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Forest, British Columbia

Forest, British Columbia, 1931–1932
oil on canvas
130.0 x 86.8 cm
Collection of the Vancouver Art Gallery, Emily Carr Trust
VAG 42.3.9
Photo: Trevor Mills, Vancouver Art Gallery

Old and New Forest

Old and New Forest, 1931-1932
oil on canvas
112.2 x 69.8 cm
Collection of the Vancouver Art Gallery, Emily Carr Trust
VAG 42.3.23
Photo: Trevor Mills, Vancouver Art Gallery

Scorned as Timber, Beloved of the Sky

Scorned as Timber, Beloved of the Sky, 1935
oil on canvas
112.0 x 68.9 cm
Collection of the Vancouver Art Gallery, Emily Carr Trust
VAG 42.3.15
Photo: Trevor Mills, Vancouver Art Gallery

Different Ways of Looking


Students learn about Emily Carr's landscape paintings.

Description of Activity:

Students participate in a drawing exercise, approaching the same landscape from multiple viewpoints, using Emily Carr as a model.


1 session, 60 minutes

Background Information for Teachers:

Emily Carr was born in 1871 to British parents who had settled in Victoria. She described herself as a child who preferred to play in the barn rather than the nursery. Her love of nature remained an integral part of her life and influenced the course of her work as an artist, not only in her subject, but also in her enthusiasm for sketching outdoors.

Carr's desire to depict the landscape of British Columbia reflects the idea that first-hand observation is crucial to creating an authentic image, a conviction shared by many artists. She did her work at a time when Canadian artists such as the Group of Seven began using nature as a symbol for national identity. Although she was not tied closely to the Group of Seven, many authors argue that Carr's forest scenes evoke a sense of what it means to be Canadian. There are many different ways to interpret Carr's work: her paintings may convey an environmental message, a spiritual meaning or a sense of isolation.

Preparation for Teachers:

Materials for Students:


Part I

  • Introduce students to Carr's work by showing them Forest, British Columbia, 1931–32, Old and New Forest, 1931–1932, and Scorned as Timber, Beloved of the Sky, 1935. Have them describe what they see. Focus their attention on the setting, the viewpoint assumed by the artist, the arrangement of the various elements in each painting, the types of brushstrokes or lines used by Carr, the colours that she selected, etc.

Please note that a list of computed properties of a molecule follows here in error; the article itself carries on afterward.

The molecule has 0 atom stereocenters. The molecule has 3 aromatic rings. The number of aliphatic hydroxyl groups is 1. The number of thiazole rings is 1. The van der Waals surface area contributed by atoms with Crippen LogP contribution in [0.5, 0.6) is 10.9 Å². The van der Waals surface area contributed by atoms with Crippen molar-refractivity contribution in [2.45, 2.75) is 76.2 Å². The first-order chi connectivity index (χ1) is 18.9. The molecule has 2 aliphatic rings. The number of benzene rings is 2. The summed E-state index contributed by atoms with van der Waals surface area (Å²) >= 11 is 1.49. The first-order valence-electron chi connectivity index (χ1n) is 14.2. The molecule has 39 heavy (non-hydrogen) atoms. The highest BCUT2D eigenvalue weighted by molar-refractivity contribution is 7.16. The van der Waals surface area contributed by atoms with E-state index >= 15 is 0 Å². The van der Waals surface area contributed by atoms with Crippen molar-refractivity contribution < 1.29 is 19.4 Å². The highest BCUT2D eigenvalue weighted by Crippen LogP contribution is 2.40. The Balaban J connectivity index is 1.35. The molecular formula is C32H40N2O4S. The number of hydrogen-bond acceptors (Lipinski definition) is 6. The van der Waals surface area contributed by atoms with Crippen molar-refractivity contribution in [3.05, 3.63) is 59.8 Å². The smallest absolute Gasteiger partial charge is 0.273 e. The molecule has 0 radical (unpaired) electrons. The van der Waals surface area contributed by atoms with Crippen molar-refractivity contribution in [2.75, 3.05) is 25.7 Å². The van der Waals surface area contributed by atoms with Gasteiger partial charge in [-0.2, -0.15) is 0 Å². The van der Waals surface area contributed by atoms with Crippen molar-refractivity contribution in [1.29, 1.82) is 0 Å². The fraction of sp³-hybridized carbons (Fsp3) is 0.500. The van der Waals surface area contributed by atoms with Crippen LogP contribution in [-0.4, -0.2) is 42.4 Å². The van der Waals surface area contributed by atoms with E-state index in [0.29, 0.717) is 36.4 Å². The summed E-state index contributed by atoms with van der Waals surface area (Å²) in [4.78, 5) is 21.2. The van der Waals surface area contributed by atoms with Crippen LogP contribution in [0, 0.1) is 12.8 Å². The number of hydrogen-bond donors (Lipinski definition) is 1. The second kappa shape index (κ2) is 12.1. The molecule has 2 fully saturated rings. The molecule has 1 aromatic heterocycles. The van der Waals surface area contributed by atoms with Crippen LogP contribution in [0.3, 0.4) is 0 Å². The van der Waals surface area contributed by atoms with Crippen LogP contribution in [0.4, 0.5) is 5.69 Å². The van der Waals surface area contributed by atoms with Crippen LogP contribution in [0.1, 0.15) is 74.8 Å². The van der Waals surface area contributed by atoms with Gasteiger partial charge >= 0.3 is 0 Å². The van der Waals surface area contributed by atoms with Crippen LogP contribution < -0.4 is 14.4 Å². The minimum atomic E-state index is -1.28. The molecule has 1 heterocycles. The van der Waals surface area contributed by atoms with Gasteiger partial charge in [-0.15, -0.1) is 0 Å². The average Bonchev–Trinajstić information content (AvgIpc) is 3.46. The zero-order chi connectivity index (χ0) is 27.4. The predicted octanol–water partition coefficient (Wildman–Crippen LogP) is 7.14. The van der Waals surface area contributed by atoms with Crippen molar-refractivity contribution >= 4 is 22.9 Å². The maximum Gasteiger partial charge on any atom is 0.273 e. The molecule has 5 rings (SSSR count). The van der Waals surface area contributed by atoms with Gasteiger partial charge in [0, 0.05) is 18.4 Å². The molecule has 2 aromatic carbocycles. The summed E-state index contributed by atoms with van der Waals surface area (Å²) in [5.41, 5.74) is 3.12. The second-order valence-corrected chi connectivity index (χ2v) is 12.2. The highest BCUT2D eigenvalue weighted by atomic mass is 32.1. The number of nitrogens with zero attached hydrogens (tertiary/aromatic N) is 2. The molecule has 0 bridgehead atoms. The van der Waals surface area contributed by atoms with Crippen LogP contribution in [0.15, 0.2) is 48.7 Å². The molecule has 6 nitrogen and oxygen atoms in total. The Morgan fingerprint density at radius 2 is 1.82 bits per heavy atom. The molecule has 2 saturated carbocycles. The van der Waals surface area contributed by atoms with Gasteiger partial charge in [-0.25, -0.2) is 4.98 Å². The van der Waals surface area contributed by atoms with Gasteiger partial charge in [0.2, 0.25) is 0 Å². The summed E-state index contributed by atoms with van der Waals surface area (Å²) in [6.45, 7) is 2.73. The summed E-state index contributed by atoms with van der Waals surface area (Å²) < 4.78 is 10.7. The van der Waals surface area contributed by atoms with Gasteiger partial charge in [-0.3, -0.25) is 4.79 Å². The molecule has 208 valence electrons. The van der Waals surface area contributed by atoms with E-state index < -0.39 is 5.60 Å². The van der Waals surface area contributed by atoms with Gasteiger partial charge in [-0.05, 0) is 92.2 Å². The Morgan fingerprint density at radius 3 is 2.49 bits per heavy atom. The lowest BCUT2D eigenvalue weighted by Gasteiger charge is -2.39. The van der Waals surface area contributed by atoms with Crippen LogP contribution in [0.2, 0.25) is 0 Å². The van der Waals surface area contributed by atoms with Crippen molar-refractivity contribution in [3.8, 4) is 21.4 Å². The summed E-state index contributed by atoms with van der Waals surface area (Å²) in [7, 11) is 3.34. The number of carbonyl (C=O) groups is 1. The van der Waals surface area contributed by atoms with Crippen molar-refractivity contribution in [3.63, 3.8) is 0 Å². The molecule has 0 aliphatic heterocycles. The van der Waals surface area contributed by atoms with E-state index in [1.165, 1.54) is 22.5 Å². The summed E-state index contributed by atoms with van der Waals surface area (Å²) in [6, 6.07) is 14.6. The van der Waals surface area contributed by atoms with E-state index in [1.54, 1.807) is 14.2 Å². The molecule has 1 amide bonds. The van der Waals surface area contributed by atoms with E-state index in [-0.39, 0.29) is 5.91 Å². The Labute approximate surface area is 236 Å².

• Share information about Carr's life, her love of nature and her interest in portraying the landscape of British Columbia. Read students the excerpt from Carr's journals (see Appendix) that follows this activity.

Part II

  • Explain to students that since Carr's death, the artists and scholars who study her work have interpreted it in many different ways. Some see Carr as a painter working to reveal Canada's identity, others see her as an environmental advocate or as a feminist role model trying to change the way women were perceived and treated.
  • Divide the class into four groups, assigning each group one of the perspectives discussed above (Canadian identity, environmentalism, spiritual meaning, sense of isolation, feminist role model).
  • Pass out reproductions of Carr's paintings to each group.
  • Invite the groups to consider Carr's work from the perspective they have been assigned: for instance, what do Carr's paintings say about being Canadian? If these works were approached as examples of Canadian art, what characteristics point to what it is like to live in Canada?
  • Have students designate one or more members of their group to take notes on the ideas that they discussed.


  • Share some of the different perspectives on Carr's paintings of trees. Involve students in a discussion about the interpretation of her work. Ask them what Carr's work means to them.
  • Have students discuss how they went about interpreting the landscape presented to them from a particular perspective. What kinds of questions did they have about the work? How do the ideas they were considering make them see the paintings differently?

Appendix: quotes by and about Emily Carr